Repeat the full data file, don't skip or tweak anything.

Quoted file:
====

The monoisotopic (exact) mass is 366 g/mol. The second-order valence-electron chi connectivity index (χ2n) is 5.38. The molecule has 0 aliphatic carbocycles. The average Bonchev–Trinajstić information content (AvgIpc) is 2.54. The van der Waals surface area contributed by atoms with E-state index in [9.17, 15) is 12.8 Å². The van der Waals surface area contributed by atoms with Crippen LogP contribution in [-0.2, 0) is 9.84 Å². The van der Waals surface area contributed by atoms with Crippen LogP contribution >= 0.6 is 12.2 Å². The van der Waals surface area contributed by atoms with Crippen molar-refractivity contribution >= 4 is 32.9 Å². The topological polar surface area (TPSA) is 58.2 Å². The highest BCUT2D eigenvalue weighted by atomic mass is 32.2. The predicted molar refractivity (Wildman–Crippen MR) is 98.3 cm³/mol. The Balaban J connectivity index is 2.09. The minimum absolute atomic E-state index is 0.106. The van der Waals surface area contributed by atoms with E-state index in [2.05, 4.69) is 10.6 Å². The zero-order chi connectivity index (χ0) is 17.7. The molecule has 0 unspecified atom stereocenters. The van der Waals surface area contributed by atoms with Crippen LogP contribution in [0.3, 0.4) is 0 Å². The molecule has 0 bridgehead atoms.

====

The monoisotopic (exact) mass is 366 g/mol. The second-order valence-electron chi connectivity index (χ2n) is 5.38. The molecule has 0 aliphatic carbocycles. The average Bonchev–Trinajstić information content (AvgIpc) is 2.54. The van der Waals surface area contributed by atoms with E-state index in [9.17, 15) is 12.8 Å². The van der Waals surface area contributed by atoms with Crippen LogP contribution in [-0.2, 0) is 9.84 Å². The van der Waals surface area contributed by atoms with Crippen LogP contribution >= 0.6 is 12.2 Å². The van der Waals surface area contributed by atoms with Crippen molar-refractivity contribution >= 4 is 32.9 Å². The topological polar surface area (TPSA) is 58.2 Å². The highest BCUT2D eigenvalue weighted by atomic mass is 32.2. The predicted molar refractivity (Wildman–Crippen MR) is 98.3 cm³/mol. The Balaban J connectivity index is 2.09. The minimum absolute atomic E-state index is 0.106. The van der Waals surface area contributed by atoms with E-state index in [2.05, 4.69) is 10.6 Å². The zero-order chi connectivity index (χ0) is 17.7. The molecule has 0 unspecified atom stereocenters. The van der Waals surface area contributed by atoms with Crippen LogP contribution in [0.3, 0.4) is 0 Å². The molecule has 0 bridgehead atoms.